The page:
Restoring the waterway fits in nicely with the couple’s holistic approach to farming the land, Williams says. “As custodians of the land we want to make sure we are constantly improving it for the benefit of our three boys like our parents and the generations before us.”
Currently, Trees That Count is highly reliant on corporate funding, and Fitzpatrick says the organisation provides plenty of tangible benefits in return. “We’re a great partner for businesses – from environmental, cultural and community perspectives,” she says.
“Every tree funded is a tree in the ground and we can show where the tree is planted and its carbon value over time. And there’s not much that’s prettier than a native tree in bloom with tui jumping around in it.”
That’s been an attractive enough proposition to win over Mazda NZ, which has so far funded a whopping 50,000 trees for 137 planting projects across Aotearoa since 2018.
“A couple of years ago we were fed up with sending out Christmas gifts,” explains David Hodge, managing director at Mazda NZ. “We just thought ‘this is wrong, we should be doing something good for the environment’.”
So, instead of sending out 25,000 gift bags, Mazda planted 25,000 native trees in their customers’ names. Then they did it again the next year. And they’re doing it again this Christmas.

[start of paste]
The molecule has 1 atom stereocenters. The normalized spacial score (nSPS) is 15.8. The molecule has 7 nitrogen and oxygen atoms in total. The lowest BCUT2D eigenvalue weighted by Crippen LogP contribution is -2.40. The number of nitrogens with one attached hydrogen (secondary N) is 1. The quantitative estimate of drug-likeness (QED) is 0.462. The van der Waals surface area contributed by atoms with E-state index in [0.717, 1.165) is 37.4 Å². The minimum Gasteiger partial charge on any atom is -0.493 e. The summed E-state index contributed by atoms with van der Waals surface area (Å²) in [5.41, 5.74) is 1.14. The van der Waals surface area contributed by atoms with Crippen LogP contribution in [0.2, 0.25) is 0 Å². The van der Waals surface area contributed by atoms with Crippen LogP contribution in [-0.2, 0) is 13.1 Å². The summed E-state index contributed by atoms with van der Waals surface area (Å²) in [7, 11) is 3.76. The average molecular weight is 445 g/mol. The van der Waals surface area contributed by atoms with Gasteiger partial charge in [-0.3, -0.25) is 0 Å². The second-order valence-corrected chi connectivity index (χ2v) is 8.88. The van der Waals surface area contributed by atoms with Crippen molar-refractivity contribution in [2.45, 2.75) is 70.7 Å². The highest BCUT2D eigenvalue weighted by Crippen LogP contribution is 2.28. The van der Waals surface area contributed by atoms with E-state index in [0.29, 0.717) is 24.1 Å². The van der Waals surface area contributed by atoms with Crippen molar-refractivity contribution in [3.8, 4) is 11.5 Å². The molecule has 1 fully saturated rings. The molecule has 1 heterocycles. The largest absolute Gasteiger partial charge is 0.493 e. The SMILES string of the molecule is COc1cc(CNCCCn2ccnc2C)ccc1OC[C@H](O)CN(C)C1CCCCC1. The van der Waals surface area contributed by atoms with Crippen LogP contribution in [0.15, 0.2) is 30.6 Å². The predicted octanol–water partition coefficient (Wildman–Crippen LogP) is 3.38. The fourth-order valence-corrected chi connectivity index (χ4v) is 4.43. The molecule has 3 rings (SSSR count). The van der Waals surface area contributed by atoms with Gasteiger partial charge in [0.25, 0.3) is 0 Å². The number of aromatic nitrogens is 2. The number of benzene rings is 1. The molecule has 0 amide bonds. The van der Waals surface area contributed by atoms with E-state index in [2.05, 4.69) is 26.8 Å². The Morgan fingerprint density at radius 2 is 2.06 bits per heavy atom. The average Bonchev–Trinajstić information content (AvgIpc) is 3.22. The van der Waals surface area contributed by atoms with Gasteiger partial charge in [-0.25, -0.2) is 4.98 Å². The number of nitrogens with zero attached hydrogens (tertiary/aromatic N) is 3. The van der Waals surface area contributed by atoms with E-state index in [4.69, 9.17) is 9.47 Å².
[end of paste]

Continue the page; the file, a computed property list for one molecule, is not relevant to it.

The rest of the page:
And the company is about to get even more serious about putting New Zealand native species in the ground.
“Going forward, instead of sending out one tree per customer, we’re going to fund four trees for every vehicle sold,” says Hodge. “We might sell 10,000 cars per year, so that will eventually get us up to around 40,000 trees per annum.”
“Trees That Count is all about native trees and permanent forests and I love the idea of all this ending up as a living, breathing, regenerating forest. It’s not just pine trees that are going to get ripped out after 25 years.”
“For us it’s the right thing to do and it’s doing good things for the environment.”
It’s a good start, but it’s just the beginning for Trees That Count. “We want to see 200 million planted across the country,” says Fitzpatrick, “and have the data to prove it.”
In the immediate term, the group is looking to increase both its financial backing and the speed at which trees are being put in the ground.
“It’s time to increase funding and activity and move at scale and pace if we really want to make a difference,” says Fitzpatrick. “And when I say ‘we’, I mean we all need to get engaged.”
She says the organisation is now looking even further ahead, to the long-term benefits of native planting beyond sequestering carbon. To that end, they are currently developing a system of credits that more fully recognises the benefits that native tree planting can bring, such as water quality improvement, increased wildlife numbers and erosion prevention.
“All of these other aspects have a monetary value,” says Fitzpatrick, “so we want to create a credit that recognises that.”
Christmas is coming, dear reader: fund a tree.
Same goes for you, businesspeople: fund several.